Dirty Prosecutor Admits to Covering Up for Cop Who Shoved Gun Down Victim’s Throat


A former St Louis prosecutor has admitted she knowingly changed the course of an investigation by helping whitewash the crimes of a police detective.

Twenty-eight-year-old Bliss Barber Worrell has pleaded guilty to a “misprision of a felony”; the term refers to assisting someone in covering up an offence.

The police detective she was representing had beaten up a man who was in handcuffs – not only this, the officer shoved a pistol down his victim’s throat.

She filed a phony charge against the arrestee; Worrell had a close friendship with the officer involved.

Ultimately, it is US District Judge Henry Autrey who will decide the outcome of the charge, which carries a possible sentence of up to 3 years in prison.

However, prosecutors and attornies have agreed to suggest 18 months on probation for her.

Justice Department’s Civil Rights prosecutor Fara Gold testified in court, stating that Worrell has agreed to assist with the inquiry and provide an honest account against anyone else who was involved.

Judge Autrey says he is disappointed in the young lawyer, who according to him made a rather abhorrent decision. He added that she had tainted a very respectable profession and office.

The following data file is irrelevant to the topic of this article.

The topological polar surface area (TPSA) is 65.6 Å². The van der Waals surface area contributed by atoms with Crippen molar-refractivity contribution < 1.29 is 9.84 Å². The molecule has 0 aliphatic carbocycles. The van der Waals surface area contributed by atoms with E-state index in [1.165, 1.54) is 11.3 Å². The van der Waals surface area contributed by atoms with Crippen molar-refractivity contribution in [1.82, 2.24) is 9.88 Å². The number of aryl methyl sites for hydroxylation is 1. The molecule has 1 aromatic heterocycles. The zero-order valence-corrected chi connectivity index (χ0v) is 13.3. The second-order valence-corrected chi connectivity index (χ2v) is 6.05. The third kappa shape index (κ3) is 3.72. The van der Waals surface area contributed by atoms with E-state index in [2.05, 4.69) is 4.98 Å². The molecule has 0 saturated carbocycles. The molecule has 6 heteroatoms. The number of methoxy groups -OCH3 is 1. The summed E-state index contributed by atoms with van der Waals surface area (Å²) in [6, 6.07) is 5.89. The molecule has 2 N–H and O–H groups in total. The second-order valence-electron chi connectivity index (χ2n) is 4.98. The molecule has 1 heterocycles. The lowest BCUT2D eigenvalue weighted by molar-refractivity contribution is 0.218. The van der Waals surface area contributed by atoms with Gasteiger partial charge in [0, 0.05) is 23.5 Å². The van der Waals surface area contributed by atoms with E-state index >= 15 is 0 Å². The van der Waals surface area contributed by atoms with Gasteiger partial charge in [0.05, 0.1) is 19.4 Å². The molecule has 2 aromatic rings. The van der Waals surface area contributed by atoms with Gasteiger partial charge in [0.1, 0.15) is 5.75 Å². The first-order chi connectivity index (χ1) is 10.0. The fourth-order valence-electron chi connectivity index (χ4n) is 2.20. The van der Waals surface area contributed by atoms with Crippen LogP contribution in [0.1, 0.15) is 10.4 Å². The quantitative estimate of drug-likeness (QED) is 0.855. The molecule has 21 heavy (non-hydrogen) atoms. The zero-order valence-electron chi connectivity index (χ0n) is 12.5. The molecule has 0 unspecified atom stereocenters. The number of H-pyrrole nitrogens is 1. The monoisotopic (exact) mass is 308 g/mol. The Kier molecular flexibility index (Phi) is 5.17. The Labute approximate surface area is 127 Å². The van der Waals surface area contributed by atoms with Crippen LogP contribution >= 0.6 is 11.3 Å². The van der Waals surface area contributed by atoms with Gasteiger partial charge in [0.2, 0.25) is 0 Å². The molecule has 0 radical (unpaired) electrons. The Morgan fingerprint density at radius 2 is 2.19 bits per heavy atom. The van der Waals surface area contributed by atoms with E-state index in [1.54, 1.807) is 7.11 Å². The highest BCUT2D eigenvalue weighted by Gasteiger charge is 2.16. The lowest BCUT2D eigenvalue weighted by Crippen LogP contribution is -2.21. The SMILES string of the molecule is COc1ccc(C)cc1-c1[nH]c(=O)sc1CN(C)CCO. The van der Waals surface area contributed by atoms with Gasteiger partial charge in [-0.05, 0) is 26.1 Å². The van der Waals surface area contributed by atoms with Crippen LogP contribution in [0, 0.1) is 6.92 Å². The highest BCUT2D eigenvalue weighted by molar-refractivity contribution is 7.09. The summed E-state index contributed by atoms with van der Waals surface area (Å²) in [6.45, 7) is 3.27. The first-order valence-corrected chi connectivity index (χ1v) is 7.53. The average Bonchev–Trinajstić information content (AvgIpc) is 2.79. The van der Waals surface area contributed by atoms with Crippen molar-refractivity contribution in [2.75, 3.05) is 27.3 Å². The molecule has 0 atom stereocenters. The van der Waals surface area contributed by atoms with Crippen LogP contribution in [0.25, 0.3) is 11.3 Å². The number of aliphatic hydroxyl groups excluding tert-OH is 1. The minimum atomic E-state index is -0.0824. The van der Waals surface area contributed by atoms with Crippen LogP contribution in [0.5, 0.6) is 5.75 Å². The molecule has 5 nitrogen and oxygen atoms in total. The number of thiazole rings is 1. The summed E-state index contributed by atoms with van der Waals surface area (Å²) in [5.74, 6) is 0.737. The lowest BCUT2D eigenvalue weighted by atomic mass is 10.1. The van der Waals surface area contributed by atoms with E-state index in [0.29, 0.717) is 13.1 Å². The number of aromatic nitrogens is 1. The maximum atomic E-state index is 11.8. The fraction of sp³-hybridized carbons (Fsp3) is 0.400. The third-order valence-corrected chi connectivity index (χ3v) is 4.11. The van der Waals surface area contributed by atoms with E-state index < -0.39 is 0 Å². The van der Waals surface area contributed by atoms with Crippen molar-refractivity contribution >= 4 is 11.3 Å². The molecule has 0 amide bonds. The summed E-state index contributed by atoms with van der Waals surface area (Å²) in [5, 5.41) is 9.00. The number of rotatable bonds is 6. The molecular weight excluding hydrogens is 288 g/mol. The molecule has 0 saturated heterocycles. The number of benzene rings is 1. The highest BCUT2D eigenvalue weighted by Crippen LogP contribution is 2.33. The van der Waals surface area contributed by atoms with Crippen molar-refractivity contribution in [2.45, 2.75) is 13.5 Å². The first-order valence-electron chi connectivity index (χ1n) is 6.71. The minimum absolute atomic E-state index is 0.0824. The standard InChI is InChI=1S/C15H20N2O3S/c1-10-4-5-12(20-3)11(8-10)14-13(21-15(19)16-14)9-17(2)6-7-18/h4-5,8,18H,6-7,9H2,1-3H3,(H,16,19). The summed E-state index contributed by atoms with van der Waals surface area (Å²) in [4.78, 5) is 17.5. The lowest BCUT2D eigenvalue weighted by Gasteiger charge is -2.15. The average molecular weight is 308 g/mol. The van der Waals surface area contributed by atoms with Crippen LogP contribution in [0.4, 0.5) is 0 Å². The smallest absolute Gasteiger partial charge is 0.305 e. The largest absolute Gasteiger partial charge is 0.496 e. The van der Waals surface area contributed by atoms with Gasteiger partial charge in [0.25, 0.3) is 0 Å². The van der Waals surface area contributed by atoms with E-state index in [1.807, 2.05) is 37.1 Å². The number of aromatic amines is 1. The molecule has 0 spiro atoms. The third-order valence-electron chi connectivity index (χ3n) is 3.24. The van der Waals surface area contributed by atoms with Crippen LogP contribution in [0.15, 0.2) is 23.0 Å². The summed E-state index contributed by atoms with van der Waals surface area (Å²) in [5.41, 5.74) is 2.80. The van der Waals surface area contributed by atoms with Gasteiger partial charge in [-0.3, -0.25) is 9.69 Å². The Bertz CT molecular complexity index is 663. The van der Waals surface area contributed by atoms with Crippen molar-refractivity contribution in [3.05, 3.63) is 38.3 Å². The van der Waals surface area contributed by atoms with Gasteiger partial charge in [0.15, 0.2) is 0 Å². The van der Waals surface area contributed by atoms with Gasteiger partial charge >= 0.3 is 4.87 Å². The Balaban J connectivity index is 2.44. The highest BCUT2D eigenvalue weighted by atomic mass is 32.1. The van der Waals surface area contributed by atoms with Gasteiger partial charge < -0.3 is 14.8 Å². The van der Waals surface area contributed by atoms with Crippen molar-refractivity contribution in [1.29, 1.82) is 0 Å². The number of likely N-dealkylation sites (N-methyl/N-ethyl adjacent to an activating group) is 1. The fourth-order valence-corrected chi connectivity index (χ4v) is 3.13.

He was not the only one let down by Worrell’s disturbing choice to favor a friend over the truth. Her former manager Circuit Attorney Jennifer Joyce said she had not experienced anything worse in her 20 year career.

Joyce also added that some of the disgraced attorney’s colleagues had been aware of what she had done – they too have left the office.

 “They were all gone as soon as we figured out what they did or failed to do.”

Worrell admits that she heard from the police officer on the night of the incident, he later mentioned to her that he had thrown his victim against a wall, physically assaulted him, threw a chair at him as well as thrusting a handgun down his throat.

The victim has originally been taken into custody by a different cop.

She also confesses that she helped the arresting officer, a novice, file an incorrect report stating that the man had resisted arrest.

In the report the injuries described are quite different to what the police detective as well as the arresting officer told her.

The police detective met her for a run on the evening of the day she had filed the false charges. He told her that the junior officer was quite upset because it was the first time he had to lie for a colleague.

If Worrell is convicted of felony she may have her law license revoked.